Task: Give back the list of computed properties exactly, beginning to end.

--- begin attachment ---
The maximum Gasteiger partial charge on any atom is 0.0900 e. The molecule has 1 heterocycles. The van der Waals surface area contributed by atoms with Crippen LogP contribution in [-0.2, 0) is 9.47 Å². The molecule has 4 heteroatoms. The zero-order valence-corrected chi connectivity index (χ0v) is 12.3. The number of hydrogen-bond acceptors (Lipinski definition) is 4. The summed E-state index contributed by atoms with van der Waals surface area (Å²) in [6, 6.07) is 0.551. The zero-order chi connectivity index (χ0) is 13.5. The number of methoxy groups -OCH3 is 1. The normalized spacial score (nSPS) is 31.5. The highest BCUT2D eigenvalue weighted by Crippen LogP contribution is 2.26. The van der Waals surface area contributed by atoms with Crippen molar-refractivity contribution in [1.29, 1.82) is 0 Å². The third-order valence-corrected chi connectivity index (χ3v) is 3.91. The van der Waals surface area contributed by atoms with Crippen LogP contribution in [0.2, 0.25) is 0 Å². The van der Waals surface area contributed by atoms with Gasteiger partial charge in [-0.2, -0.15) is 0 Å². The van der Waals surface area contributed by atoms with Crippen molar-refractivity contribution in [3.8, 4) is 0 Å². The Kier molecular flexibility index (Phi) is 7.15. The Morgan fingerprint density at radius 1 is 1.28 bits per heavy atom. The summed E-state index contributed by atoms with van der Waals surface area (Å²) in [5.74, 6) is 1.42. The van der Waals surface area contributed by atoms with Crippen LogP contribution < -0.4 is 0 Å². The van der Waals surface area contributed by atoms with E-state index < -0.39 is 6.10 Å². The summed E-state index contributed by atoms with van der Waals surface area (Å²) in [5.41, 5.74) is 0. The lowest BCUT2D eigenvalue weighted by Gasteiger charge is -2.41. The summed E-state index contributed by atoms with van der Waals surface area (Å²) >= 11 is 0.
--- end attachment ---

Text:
The maximum Gasteiger partial charge on any atom is 0.0900 e. The molecule has 1 heterocycles. The van der Waals surface area contributed by atoms with Crippen LogP contribution in [-0.2, 0) is 9.47 Å². The molecule has 4 heteroatoms. The zero-order valence-corrected chi connectivity index (χ0v) is 12.3. The number of hydrogen-bond acceptors (Lipinski definition) is 4. The summed E-state index contributed by atoms with van der Waals surface area (Å²) in [6, 6.07) is 0.551. The zero-order chi connectivity index (χ0) is 13.5. The number of methoxy groups -OCH3 is 1. The normalized spacial score (nSPS) is 31.5. The highest BCUT2D eigenvalue weighted by Crippen LogP contribution is 2.26. The van der Waals surface area contributed by atoms with Crippen molar-refractivity contribution in [1.29, 1.82) is 0 Å². The third-order valence-corrected chi connectivity index (χ3v) is 3.91. The van der Waals surface area contributed by atoms with Crippen LogP contribution in [0.2, 0.25) is 0 Å². The van der Waals surface area contributed by atoms with Gasteiger partial charge in [-0.2, -0.15) is 0 Å². The van der Waals surface area contributed by atoms with Crippen molar-refractivity contribution in [3.8, 4) is 0 Å². The Kier molecular flexibility index (Phi) is 7.15. The Morgan fingerprint density at radius 1 is 1.28 bits per heavy atom. The summed E-state index contributed by atoms with van der Waals surface area (Å²) in [5.74, 6) is 1.42. The van der Waals surface area contributed by atoms with Crippen LogP contribution < -0.4 is 0 Å². The van der Waals surface area contributed by atoms with E-state index < -0.39 is 6.10 Å². The summed E-state index contributed by atoms with van der Waals surface area (Å²) in [5.41, 5.74) is 0. The lowest BCUT2D eigenvalue weighted by Gasteiger charge is -2.41. The summed E-state index contributed by atoms with van der Waals surface area (Å²) >= 11 is 0.